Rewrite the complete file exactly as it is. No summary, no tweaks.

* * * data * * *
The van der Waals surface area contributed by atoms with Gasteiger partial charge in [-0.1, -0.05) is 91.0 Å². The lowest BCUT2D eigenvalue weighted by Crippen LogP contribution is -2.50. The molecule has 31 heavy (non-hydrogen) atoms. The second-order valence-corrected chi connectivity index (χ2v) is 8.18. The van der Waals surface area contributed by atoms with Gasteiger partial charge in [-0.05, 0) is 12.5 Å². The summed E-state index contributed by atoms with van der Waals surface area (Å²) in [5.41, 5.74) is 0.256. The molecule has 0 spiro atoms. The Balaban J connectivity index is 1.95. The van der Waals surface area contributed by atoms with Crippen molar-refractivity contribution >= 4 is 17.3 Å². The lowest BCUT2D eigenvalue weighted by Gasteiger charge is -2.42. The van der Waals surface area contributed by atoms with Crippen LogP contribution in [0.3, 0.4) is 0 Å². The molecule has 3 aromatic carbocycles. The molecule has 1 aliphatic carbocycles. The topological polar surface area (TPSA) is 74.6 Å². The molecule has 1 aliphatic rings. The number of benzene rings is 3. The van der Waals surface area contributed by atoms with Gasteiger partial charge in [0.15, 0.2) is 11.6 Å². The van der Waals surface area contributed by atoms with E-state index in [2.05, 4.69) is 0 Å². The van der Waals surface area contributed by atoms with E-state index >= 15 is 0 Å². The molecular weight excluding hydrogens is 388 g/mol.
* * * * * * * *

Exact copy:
The van der Waals surface area contributed by atoms with Gasteiger partial charge in [-0.1, -0.05) is 91.0 Å². The lowest BCUT2D eigenvalue weighted by Crippen LogP contribution is -2.50. The molecule has 31 heavy (non-hydrogen) atoms. The second-order valence-corrected chi connectivity index (χ2v) is 8.18. The van der Waals surface area contributed by atoms with Gasteiger partial charge in [-0.05, 0) is 12.5 Å². The summed E-state index contributed by atoms with van der Waals surface area (Å²) in [5.41, 5.74) is 0.256. The molecule has 0 spiro atoms. The Balaban J connectivity index is 1.95. The van der Waals surface area contributed by atoms with Crippen molar-refractivity contribution >= 4 is 17.3 Å². The lowest BCUT2D eigenvalue weighted by Gasteiger charge is -2.42. The van der Waals surface area contributed by atoms with Crippen LogP contribution in [0.3, 0.4) is 0 Å². The molecule has 3 aromatic carbocycles. The molecule has 1 aliphatic carbocycles. The topological polar surface area (TPSA) is 74.6 Å². The molecule has 1 aliphatic rings. The number of benzene rings is 3. The van der Waals surface area contributed by atoms with Gasteiger partial charge in [0.15, 0.2) is 11.6 Å². The van der Waals surface area contributed by atoms with E-state index in [2.05, 4.69) is 0 Å². The van der Waals surface area contributed by atoms with E-state index >= 15 is 0 Å². The molecular weight excluding hydrogens is 388 g/mol.